|Vol. 3, No. 1 , 1997, Page 1&3&7|
"Drunkards beget drunkards," Plutarch said. While his language was blunt, his message was true: alcoholism often runs in families. One form of alcoholism in particular, which begins in the teens or early adulthood and is linked to sociopathic behavior, appears to be passed down from generation to generation.
Why are some family trees so blighted by alcoholism? For decades, familial alcoholism was blamed on bad environment or weak character. For more than three decades, however, studies have consistently and convincingly demonstrated that genes are more important than upbringing in determining a person's likelihood of developing alcoholism. In Alcohol and the Addictive Brain, researcher Kenneth Blum summarizes the findings of this research:
Recent data continue to show that nature plays a greater role in alcoholism than nurture. In a 1996 study, for instance, Matt McGue et al. evaluated 653 adopted adolescents and their adoptive parents, as well as other adopted children or biological children in the families. The researchers found "no statistically significant correlations between adolescent alcohol involvement and [adoptive] parent problem drinking" among the adopted children. Birth offspring, on the other hand, tended to drink heavily if their parents did. Teenage girls' drinking patterns resembled those of their biological mothers, and teenage boys' drinking patterns resembled those of their biological fathers.
An earlier large-scale study of Swedish adoptees, conducted by C. Robert Cloninger et al. in 1981 and recently replicated by Soren Sigvardsson et al., is of particular interest to criminologists because, in addition to finding a strong genetic influence on alcoholism, it identified two types of alcoholics:
While study findings vary-some studies, for instance, find a much stronger genetic influence on female alcoholism than Cloninger et al. did-virtually all show that genes exercise a powerful effect on the disorder. And animal studies agree: researchers have bred rats and mice that guzzle alcohol and ignore plain water, and have created strains of rodents that have a harder-than-normal time withdrawing from alcohol.
Researchers agree that there is no one "alcoholism gene." Rather, a number of genes may increase the risk of alcoholism by affecting brain levels of, or sensitivity to, dopamine, serotonin, GABA, norepinephrine, neuropeptides, and various hormones and enzymes.
Blum et al., who have identified a dopamine receptor gene variant that they suspect is a "major player" in alcoholism, believe genetic abnormalities in alcoholics and other substance abusers cause what they call "reward deficiency syndrome." The normal brain, Blum et al. say, reacts to pleasant everyday events with a "reward cascade" of brain chemicals that create a mood of well- being. Genetic abnormalities in alcoholics and drug abusers may disrupt this reward cascade, they say, "supplant[ing] an individual's feeling of well-being with anxiety, anger, or a craving for a substance that can alleviate the negative emotions." In short, Blum and colleagues say, alcoholics and other substance abusers are suffering from "a form of sensory deprivation of the brain's pleasure mechanisms."
While Blum and other researchers search for genes linked to addiction, some scientists are identifying biochemical abnormalities in alcoholics as well as in their children. Among recent findings:
The researchers followed 450 sons of alcoholic and non-alcoholic fathers for eight years. They found that "approximately 40 percent of the sons of alcoholics but fewer than 10 percent of the control subjects demonstrated remarkably low levels of reaction to the alcohol they were given." Subjects' reactions to alcohol at age 20, they say, were "associated with future alcoholism" in a manner independent of the drinking practices of participants at the outset of the study.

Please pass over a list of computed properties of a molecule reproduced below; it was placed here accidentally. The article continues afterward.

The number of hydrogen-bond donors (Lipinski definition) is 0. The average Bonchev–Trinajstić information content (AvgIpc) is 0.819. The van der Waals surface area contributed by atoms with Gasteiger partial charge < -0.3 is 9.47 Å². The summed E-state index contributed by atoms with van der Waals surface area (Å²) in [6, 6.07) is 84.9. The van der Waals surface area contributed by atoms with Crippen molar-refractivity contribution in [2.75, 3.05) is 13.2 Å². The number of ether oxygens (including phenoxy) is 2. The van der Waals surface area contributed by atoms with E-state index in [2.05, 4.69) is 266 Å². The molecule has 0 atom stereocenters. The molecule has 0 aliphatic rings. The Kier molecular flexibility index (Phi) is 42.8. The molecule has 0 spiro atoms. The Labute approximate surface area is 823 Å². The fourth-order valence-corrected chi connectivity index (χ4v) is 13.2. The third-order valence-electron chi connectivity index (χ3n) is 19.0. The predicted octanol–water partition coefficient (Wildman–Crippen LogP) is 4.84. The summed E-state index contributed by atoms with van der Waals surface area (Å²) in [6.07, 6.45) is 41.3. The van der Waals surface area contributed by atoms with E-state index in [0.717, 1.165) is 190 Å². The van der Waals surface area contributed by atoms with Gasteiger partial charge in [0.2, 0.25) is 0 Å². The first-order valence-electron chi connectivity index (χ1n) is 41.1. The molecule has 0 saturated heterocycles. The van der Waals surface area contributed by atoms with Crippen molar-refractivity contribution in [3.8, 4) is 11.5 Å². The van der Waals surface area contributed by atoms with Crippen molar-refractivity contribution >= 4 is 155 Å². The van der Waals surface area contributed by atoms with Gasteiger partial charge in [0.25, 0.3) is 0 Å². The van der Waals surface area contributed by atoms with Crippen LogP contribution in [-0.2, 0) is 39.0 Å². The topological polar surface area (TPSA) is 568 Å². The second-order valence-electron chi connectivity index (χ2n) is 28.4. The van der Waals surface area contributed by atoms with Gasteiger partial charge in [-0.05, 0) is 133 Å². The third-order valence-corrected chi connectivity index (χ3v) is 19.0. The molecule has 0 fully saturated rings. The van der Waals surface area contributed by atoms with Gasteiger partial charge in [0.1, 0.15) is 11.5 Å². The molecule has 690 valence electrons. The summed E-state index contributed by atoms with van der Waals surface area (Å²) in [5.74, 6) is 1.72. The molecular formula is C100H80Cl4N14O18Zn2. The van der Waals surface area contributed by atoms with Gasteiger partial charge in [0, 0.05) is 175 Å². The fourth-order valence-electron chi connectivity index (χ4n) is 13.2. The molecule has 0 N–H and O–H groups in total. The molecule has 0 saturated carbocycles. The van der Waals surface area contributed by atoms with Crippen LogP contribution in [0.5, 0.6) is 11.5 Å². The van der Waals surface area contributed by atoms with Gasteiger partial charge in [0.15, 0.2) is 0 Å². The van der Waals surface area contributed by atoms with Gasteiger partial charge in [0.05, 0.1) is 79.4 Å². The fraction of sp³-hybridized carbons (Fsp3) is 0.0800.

These and other findings are altering traditional ideas about alcoholism and leading to new treatments that-while not discounting the usefulness of Alcoholics Anonymous and similar programs-emphasize the importance of biological interventions. Drugs such as naltrexone, an opioid antagonist, are being tested with encouraging results, and serotonin-altering antidepressants are benefiting a number of alcoholics with concurrent depression.
Taking a different approach, Blum and colleagues have developed a nutritional therapy called SAAVE, designed to "load" the alcoholic's brain with amino acids and other nutrients needed to build neurotransmitters or enhance their effectiveness. In an open trial of 15 alcoholics using SAAVE and a control group of 15 alcoholics not using the formula, Raymond Brown found that during the first 10 weeks, 53 percent of the controls but only 13 percent of the SAAVE group relapsed. After ten months, 11 of the original 15 alcoholics using SAAVE had remained sober.
Other therapies are in the offing, and Blum believes that in the remainder of this century and the first few decades of the next, "we will see neurobiology, neuropharmacology, biogenetics, psychiatry, and medicine moving forward in close coordination to reduce the devastating behavioral and social costs of [alcoholics' and addicts'] faulty brain function."
Gianoulakis et al., Fils-Aime et al., Volavka et al., and Schuckit/Smith articles appeared in the March 1996 issue of Archives of General Psychiatry. Additional research by Schuckit et al. appeared in the July 1996 issue of Journal of Studies on Alcohol. Cloninger et al. study and Sigvardsson et al. study were cited in Alcohol Health and Research World, Winter 1996. McGue et al. study was cited in the Brown University Digest of Addiction Theory and Application June 1996. Blum et al.'s research was summarized in American Scientist, March-April 1996. Findings of Pihl and Bruce appeared in Alcohol Health and Research World, Spring 1995. For full references, send SASE to Crime Times.